Reports describing the performance of children who attend state-funded pre-kindergarten are available from several states. Unlike randomized experiments or quasi-experiments, these studies do not have designs that are appropriate for comparing outcomes for children who attend state-funded pre-kindergarten with other children. Instead, the purpose is to follow the progress of one or more cohorts of children who have attended the state-funded pre-kindergarten program. Connecticut is an example of a state that has reported on the progress of children, as well as on teachers and classrooms.(51) The Connecticut School Readiness Initiative (CSRI), a partnership between the State Departments of Education and Social Services, seeks to increase the availability of high quality full-day, full-year child care programs for low-income families and to help bridge the school readiness gap between urban students (primarily minority) and their more affluent suburban peers. The initiative primarily targets low-income three to five-year-olds and provides funding for up to two years of services. Local school readiness councils allocate funding to individual programs.
One local descriptive study of classroom quality in South Central Connecticut was used in part to target quality improvement funds. The results showed that between 1997 and 2000, there was significant improvement in classroom quality, with the number of classrooms rated excellent tripling and the percentage of classrooms rated inadequate to minimal dropping from 50% to 8%.(52)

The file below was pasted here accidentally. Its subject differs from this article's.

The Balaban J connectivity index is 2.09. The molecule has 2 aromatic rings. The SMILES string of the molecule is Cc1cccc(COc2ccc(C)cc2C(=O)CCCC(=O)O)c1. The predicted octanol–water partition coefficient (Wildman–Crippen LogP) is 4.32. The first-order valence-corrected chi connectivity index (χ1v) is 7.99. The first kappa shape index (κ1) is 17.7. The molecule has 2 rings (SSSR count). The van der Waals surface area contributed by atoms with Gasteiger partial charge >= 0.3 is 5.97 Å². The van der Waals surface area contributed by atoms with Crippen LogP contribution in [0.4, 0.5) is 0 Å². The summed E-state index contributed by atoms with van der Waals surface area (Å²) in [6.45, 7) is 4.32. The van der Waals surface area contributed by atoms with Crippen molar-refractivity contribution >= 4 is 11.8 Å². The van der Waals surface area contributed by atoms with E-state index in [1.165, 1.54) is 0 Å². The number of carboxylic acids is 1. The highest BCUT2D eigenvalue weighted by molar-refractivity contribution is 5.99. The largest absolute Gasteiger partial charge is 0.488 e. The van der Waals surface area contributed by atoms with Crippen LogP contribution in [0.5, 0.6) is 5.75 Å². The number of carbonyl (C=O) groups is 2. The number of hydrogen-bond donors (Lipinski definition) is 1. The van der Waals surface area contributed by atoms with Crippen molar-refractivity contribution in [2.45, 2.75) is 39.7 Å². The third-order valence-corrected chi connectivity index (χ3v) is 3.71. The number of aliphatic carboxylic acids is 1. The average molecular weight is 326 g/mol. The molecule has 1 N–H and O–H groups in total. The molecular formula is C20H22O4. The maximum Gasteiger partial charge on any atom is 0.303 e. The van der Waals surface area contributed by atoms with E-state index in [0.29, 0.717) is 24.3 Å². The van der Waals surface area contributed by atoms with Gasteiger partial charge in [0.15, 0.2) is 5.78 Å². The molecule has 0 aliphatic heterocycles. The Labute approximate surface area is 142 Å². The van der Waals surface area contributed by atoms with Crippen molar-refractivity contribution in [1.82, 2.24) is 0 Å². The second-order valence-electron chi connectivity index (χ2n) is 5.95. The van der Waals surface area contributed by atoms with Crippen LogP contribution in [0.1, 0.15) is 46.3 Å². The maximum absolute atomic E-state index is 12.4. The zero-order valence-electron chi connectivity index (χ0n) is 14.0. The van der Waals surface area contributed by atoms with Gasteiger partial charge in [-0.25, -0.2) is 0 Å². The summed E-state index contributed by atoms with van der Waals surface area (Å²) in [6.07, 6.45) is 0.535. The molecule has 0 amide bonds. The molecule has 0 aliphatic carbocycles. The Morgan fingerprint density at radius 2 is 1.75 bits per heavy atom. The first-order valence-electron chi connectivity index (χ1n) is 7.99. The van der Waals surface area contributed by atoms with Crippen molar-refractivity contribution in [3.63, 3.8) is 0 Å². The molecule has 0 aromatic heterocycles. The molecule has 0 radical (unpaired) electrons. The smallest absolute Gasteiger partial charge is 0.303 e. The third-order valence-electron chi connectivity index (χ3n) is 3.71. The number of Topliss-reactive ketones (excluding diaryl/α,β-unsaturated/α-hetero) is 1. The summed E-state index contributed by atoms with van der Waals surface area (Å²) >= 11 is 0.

To evaluate the state’s school readiness initiative more broadly, Connecticut is following two groups of children who attended the state-funded pre-kindergarten across the state in 1998 and 1999.(53) The study assessed pre-kindergarten classroom quality and teacher interactions using standardized and technically sound observations of classrooms. However, the study did not measure the presence of specific interactions known to promote language, pre-reading, and pre-mathematics knowledge and skills. Children’s social skills and very basic school readiness skills were measured using mostly technically sound observations and direct assessments of school readiness.
Results showed that:
- all classrooms offered care of either minimal or good quality, with 58% being rated as good or better and 2% rated excellent.
- teacher sensitivity and responsiveness to children’s needs and interests were above average and teachers were neither harsh toward nor detached from children in their care.
- school readiness skills at the end of pre-kindergarten were close to national norms and the amount of change from fall to spring for children who attended pre-kindergarten in 1999-2000 was the same as national norms.(54)
- teachers also reported social skills and behavior problems that were similar to national norms.(55)